While not selling in the same quantities as their lighter siblings, light-twin helicopters play a significant role in society, notably in law enforcment and emergency medical services missions.
Airbus Helicopters’ German civil production is devoted to two types in the light-twin segment which continue to go from strength to strength. The smaller of the two is the H135, which in November 2020 passed the 1,400 delivery mark with a handover to French operator Mont Blanc.
Since its introduction in 1996, the H135 has been through numerous iterations, with the latest standard including the manufacturer’s Helionix avionics suite and a four-axis autopilot. It holds an impressive 25% share of the emergency medical services market, in which almost 650 examples of the type are operated.
Snapshot: light-twin developments
- H135 – Alternate gross-weight option now available
- H145 – Five-bladed D3 variant approved in Europe and USA
- 429 – Bell developing electric tail rotor system on 429
- Ansat – Approved by Chinese regulator
This year, the H135 became available as either 2,980kg (6,570lb) maximum take-off weight or 3,100kg alternate gross weight variants. Endurance also increased by 40min and range by 75nm (140km). Power on the light-twin comes from either the Safran Helicopter Engines Arrius 2B2plus or Pratt & Whitney Canada 206B3. Although the majority of H135s are built in Germany, assembly of the type is also taking place in Qingdao, China.
But arguably the manufacturer’s success story at the moment is the H145. Consistently strong orders of the 3.8t platform have led Airbus Helicopters to label the platform as its “best-seller” and this year it gained a further edge with the service entry of the new D3 variant which features a five-bladed main rotor. European approval of the modification was obtained in June and was followed in late November by US certification. The additional rotor blade and changes elsewhere in the helicopter lift useful load by 150kg.
Leonardo’s presence in the segment is confined to the AW109, which is available with wheeled landing gear as the GrandNew, or equipped with skids in its Trekker guise. The latter variant scored its first win in the USA in 2020 with a contract from Life Link III, an emergency medical services operator in the upper-Midwest, covering Minnesota and Wisconsin. In addition, the type also won its first success in France, securing a contract to serve Rouen hospital in Normandy.
To date, around 70 examples of the light-twin have been sold. Powered by the same Pratt & Whitney Canada PW207C engines, and equipped with a Genesys Aerosystems glass cockpit, the GrandNew and Trekker are largely identical, with the performance difference confined to a 25kg lower MTOW for the latter.
Bell competes in the light-twin market with the 429, which is powered by a pair of Pratt & Whitney Canada PW2017D1 engines, each rated at 600shp (450kW) at take-off power. While there have been few developments to the basic helicopter this year, Bell has been testing a new tail rotor architecture on a 429 prototype. The Electrically Distributed Anti-Torque (EDAT) system – which comprises four electrically powered fans in the tail – has been tested at the company’s Mirabel plant in Canada.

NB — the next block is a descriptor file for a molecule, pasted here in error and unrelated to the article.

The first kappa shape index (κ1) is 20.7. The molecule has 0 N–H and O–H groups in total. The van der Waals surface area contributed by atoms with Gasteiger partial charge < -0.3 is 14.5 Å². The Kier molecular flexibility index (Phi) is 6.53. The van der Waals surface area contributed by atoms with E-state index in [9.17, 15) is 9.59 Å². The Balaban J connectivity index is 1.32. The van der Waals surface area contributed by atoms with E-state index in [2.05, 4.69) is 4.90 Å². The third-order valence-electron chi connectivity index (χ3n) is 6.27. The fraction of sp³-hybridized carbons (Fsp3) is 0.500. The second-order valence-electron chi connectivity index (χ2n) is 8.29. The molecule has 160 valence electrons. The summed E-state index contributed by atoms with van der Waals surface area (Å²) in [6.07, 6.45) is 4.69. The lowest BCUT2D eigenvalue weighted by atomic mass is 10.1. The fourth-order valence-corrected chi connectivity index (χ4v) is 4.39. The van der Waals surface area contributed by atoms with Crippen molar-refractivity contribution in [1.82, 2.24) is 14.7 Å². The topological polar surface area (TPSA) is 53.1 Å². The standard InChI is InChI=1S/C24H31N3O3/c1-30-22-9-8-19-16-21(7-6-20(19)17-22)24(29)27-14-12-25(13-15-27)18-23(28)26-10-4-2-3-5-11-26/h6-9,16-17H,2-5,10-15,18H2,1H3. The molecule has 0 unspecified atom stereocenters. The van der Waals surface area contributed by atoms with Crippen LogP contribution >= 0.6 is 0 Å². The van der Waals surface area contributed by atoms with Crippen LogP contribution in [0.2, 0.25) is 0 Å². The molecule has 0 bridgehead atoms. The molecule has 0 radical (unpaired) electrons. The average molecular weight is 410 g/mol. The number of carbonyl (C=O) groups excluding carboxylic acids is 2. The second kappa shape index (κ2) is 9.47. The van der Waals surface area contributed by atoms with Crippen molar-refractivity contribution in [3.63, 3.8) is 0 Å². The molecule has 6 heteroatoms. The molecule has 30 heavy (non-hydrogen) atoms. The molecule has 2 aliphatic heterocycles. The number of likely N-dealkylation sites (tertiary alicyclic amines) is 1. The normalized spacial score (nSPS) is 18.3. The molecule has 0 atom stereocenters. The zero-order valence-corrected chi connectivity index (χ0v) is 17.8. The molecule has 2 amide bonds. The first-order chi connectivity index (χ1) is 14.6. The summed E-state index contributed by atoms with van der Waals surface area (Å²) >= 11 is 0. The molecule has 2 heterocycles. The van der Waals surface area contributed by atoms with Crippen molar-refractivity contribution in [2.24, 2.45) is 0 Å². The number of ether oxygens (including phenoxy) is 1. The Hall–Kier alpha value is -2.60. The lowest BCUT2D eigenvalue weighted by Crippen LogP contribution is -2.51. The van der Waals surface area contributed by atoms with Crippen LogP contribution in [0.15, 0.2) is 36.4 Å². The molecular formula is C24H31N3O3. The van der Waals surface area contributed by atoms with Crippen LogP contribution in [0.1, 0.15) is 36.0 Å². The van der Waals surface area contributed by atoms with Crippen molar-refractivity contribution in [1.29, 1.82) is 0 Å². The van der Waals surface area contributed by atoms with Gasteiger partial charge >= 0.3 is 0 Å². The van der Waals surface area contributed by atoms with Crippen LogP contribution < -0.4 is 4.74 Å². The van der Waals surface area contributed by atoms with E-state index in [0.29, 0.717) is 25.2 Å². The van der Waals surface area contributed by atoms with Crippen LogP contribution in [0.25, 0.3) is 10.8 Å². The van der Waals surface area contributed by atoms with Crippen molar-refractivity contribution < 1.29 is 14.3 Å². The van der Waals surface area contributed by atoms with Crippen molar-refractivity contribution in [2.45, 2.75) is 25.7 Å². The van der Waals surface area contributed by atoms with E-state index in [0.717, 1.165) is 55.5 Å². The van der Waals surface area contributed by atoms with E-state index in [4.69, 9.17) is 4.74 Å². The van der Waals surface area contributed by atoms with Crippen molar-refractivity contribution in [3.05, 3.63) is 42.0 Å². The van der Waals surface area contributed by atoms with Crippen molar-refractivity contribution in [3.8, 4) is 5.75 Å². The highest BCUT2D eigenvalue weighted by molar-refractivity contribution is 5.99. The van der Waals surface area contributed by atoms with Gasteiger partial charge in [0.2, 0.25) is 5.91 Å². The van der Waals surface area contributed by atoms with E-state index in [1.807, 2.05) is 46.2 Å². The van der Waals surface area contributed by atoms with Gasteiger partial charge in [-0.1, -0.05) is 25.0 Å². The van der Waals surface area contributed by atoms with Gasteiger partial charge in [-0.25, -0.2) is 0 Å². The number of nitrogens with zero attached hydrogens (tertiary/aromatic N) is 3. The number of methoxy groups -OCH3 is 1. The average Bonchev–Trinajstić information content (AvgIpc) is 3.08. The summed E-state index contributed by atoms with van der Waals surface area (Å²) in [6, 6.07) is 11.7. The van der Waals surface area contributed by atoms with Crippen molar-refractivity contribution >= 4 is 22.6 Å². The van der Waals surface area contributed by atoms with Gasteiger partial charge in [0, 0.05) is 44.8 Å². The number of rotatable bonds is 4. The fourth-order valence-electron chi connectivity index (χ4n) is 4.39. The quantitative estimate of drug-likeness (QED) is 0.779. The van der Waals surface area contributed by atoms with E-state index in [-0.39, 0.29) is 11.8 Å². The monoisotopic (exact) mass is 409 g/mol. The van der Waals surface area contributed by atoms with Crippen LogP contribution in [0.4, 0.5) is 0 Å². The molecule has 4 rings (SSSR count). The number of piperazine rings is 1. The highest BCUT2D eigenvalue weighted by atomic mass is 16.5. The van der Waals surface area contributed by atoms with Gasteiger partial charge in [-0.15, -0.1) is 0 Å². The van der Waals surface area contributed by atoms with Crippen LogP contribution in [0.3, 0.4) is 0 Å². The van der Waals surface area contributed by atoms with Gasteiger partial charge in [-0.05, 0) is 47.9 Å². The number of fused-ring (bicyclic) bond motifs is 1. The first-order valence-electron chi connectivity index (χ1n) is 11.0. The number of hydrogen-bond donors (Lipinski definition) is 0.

The EDAT stops moving once the aircraft is on the ground, reducing danger to bystanders, says Bell. It also costs less to operate, has fewer mechanical components and is significantly quieter. Moreover, because it is turboelectric-powered, instead of shaft-driven, it reduces the helicopter’s carbon emissions, the company says.
Russian Helicopters, an enduring presence higher up the weight range, is beginning to see success with the Kazan Ansat light-twin, notably in the emergency medical services segment. In some ways the Ansat is an outlier in the Russian Helicopters line-up, featuring an engine from a non-domestic supplier – the Pratt & Whitney Canada PW207K.
With a maximum take-off weight of 3.6t, the Ansat can typically accommodate seven passengers. While most deliveries to date have been within Russia, in November 2020, the manufacturer announced the initial handover of the type in Europe – the first of three units to Republika Srpska. Other modifications to the Ansat this year include the development of modules to allow the transport of coronavirus patients and infants, plus Russian certification of an emergency floatation system. China has also validated the light-twin, allowing deliveries to start of 20 examples for the country’s disaster relief authority.
Russian Helicopters has developed the “Aurus” VIP cabin for the Ansat – seating two VIPs and three other passengers - which was approved by Russian regulators in early 2020. Also in the light-twin segment is the Kamov Ka-226T. Powered by a pair of Safran Helicopter Engines Arrius 2G1s and using a coaxial rotor system, the rotorcraft has a maximum take-off weight of 3.6t. Very much a utility workhorse, Russian Helicopters is committed to building the Ka-226T in India as part of an offset contract.
How the different helicopter markets are shaping up
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Airbus dominates light-twin helicopter market with German-built duo